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To measure the surface temperature of a star it is used is it's black body spectrum. You would have to get the light curve of the light from tat star and then by checking it's peak you could guess its temperature. I really don't know which instruments to use to get the light curve from a distant star but you could use a tool like this one for the final ...


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This is a tricky question, not immediate. If we talk about Main Sequence stars, yes, you can constrain your fictional star by two parameters. The crucial parameters in the diagram, as you said, are the mass and the radius. This is why the HR diagram well represents the stellar population with two axis. Of course, for your scope, we need to do some ...


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A high density of stars definitely increases the chances of collisions, however, the high velocity of a halo star orbiting wouldn't increase its chances. Since the halo star is traveling very quickly, the halo star would only spend a small amount of time near the galactic core. Additionally, it would have less time to get deflected, gravitationally, by other ...


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The answer is yes. Stellar collisions are events that occur mainly in Globular clusters due to their high stellar density. The likelihood of these events is highly dependent on the stellar density. As we know the galactic centers concentrate large amounts of matter and, of course, thousads of stars which are mainly in the old red main sequence. However, ...


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The easiest way to think of it is terms of the cube square law coming into play. The speed at which a star can radiate heat is mostly dependent on its surface area. but it's ability to generate heat is dependent on its volume. Surface area increases with the square of the increase in radius but volume increases with cube of the radius. As a star grows in a ...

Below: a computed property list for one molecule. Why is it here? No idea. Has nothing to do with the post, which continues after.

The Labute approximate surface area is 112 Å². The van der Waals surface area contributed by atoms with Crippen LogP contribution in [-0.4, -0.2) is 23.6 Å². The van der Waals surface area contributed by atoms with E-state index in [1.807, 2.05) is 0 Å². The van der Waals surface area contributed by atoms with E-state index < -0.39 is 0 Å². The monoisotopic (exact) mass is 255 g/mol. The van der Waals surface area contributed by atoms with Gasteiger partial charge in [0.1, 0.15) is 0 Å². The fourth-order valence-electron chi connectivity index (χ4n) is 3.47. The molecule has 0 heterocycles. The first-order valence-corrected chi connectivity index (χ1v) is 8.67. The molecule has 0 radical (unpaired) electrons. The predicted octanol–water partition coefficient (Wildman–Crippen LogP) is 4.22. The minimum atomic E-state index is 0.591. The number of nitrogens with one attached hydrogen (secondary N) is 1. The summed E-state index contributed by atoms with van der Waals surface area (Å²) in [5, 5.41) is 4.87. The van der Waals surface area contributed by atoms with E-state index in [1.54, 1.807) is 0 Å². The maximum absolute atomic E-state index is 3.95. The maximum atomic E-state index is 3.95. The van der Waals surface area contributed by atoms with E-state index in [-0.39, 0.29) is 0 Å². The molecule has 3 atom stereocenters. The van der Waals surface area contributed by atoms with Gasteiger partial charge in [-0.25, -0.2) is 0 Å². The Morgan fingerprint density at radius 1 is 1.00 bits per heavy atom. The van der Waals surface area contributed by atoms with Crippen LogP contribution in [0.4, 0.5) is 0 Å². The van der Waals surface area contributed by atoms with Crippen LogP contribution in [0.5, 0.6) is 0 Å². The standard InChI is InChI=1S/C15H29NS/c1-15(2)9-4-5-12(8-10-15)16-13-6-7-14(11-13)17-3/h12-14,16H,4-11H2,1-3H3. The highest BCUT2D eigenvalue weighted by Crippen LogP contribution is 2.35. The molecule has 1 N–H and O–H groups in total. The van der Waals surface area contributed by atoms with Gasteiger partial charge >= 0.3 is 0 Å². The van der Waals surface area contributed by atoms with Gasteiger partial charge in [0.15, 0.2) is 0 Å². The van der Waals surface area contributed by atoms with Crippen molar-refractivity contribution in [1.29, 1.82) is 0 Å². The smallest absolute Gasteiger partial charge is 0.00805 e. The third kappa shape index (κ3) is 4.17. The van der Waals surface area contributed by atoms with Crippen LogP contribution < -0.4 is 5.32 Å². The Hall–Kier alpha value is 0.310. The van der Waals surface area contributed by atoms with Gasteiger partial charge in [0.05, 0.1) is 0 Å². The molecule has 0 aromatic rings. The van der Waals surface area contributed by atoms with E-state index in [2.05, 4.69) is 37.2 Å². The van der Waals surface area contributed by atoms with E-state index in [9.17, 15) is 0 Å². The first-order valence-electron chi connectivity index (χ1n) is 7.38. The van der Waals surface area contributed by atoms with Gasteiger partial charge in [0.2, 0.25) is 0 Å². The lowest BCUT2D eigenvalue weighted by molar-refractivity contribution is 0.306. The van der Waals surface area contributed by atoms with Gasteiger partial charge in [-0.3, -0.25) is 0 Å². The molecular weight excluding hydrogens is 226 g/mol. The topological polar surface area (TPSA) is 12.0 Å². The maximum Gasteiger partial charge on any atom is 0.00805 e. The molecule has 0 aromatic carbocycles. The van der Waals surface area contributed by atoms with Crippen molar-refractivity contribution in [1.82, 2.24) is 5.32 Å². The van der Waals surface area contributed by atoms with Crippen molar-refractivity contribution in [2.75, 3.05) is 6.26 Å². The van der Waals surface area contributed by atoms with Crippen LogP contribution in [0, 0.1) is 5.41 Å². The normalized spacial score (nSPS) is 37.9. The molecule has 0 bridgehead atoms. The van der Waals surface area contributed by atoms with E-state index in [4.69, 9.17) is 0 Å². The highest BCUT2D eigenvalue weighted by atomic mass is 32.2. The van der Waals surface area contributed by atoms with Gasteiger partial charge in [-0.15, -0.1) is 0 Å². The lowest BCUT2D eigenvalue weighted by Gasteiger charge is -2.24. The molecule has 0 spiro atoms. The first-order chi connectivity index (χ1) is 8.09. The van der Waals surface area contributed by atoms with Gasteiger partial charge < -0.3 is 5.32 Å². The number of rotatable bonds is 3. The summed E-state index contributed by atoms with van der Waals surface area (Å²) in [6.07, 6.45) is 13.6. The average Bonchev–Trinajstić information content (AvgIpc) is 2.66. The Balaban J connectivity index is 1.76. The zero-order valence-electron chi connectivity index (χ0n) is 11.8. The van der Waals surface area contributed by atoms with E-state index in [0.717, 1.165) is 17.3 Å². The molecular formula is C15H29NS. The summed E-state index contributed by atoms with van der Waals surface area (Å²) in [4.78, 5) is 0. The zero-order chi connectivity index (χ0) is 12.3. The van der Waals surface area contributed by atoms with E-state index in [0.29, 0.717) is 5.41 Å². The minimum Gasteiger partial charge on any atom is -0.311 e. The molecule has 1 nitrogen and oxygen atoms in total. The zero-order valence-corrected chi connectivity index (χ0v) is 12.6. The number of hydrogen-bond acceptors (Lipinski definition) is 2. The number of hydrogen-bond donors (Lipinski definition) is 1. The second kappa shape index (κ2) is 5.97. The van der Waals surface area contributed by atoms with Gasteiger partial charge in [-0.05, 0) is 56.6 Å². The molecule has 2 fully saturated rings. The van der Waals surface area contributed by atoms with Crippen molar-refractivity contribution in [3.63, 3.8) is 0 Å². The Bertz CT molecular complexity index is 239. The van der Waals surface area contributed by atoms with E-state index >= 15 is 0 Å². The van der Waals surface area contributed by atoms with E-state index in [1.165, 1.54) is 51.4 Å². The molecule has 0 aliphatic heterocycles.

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The mass luminosity relation is non-linear (L = M^3.5 for the main sequence) so more massive stars burn at a much faster rate. This is a non-linear relationship because the fusion is caused by pressure in the core from the star trying to gravitationally collapse on itself.


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The Van Allen radiation belt, which is outside of the Earth's magnetic field is believed to get its radiation from solar wind.


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Nuclear fusion rates in the core of a star have very non-linear and strong dependences on temperature, pressure and density (for temperature it's like T^40 for some processes - http://www.astro.soton.ac.uk/~pac/PH112/notes/notes/node117.html). So, as the star gets bigger, denser and hotter at the centre, the rates of fusion rise much faster and the star ...


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In the answer http://physics.stackexchange.com/a/26787 you can find an example how to convert celestial coordinates to horizon coordinates an than check, if the altitude is above the horizon